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Monday, April 15, 2013

Toys: Sentimental Things and Memories that Matter

I am a sentimental person.  Things represent memories to me, and it takes a passage of time to separate the nostalgia from the stuff. The stuff is not as important as the memories made, I have to remind myself.  I have gotten better at letting go of the things over the years, as I remember that I can still retain those memories without them.

So it is time to purge again. Clean out the extra and simplify. It's essential to a mom's survival- letting go of the old and moving on with the new.  With every move and changing seasons with the kids, I have to assess the toys our family has accumulated- especially since we're moving into a smaller house.

We have almost always had a play space dedicated just for their collections, which means that a lot of colorful, inanimate objects sit on display there- sometimes untouched for weeks, months. Because the toys do not play with my kids, but wait for someone to manipulate their moving parts and breathe imaginary life into their stationary existence.  Our kids figure out very quickly that those things will not make them happy, because they are unable to play back.  It's the friends and family who make playing fun and create memories that matter- not toys.  No wonder kids are so quickly bored with their stuff. 

And yet, they have an equally hard time saying goodbye to the things that they own.  I believe their struggle lies more in how they view their relationship with their toys- is their identity wrapped up in the things they possess?  Does more stuff mean that you are more important in the eyes of others?  Does is represent your worth?  Making attachments to things means that a deeper need is probably not being met- a need for love. By showing our children that material things cannot provide true contentment and often tempt us away from relationships that truly matter, we're saving them some heartache in the future- and possibly terrible spending habits.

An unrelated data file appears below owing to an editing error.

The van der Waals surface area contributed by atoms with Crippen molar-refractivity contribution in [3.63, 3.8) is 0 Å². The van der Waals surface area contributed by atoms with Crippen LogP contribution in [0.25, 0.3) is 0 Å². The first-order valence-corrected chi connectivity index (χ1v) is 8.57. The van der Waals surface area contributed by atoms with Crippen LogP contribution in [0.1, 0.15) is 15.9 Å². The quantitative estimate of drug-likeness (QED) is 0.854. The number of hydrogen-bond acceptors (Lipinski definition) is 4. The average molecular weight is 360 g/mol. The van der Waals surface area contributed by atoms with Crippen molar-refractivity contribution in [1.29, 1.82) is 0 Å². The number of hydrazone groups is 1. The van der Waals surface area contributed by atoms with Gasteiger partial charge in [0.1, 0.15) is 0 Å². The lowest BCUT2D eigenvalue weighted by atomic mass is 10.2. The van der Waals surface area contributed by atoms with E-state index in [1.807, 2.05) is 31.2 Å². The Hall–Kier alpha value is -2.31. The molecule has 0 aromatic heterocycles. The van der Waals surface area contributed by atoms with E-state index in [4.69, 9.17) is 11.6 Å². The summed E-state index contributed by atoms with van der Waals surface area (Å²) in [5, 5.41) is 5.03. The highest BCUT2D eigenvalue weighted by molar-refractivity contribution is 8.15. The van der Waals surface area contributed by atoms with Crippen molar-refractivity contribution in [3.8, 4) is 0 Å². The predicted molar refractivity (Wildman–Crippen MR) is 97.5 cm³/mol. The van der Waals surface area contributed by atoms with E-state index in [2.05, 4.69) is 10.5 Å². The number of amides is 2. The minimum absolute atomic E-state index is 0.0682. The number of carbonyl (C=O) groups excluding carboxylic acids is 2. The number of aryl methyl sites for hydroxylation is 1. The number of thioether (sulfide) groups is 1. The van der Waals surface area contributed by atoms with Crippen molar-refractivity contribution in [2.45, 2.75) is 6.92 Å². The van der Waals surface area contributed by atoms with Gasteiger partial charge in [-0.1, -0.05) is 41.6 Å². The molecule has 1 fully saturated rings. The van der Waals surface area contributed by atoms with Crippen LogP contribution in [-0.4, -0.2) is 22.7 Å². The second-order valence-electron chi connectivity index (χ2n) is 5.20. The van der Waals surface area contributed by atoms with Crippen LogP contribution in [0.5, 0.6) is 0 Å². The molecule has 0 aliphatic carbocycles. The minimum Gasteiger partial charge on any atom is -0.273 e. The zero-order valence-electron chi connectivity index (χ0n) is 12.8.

It doesn't mean that I struggle any less with buying the lie that purchasing shiny new objects will make my kids happy.  The TV shouts it at us all the time.  I joke with my three children every time Christmas rolls around and they see the barrage of toy commercials hitting the air waves: "Do you want that for Christmas?  That's what they want you to do.  Don't even think about."

It's true what they say, Stuff doesn't make you happy, and Money can't buy you love.
Let's remember today that time is more precious than the things that we own.  That is what our kids will remember the most.  Toys never reciprocate love, but you can.

Do you have any encouragement or words of wisdom for others that have trouble letting go of things?  Share!

 

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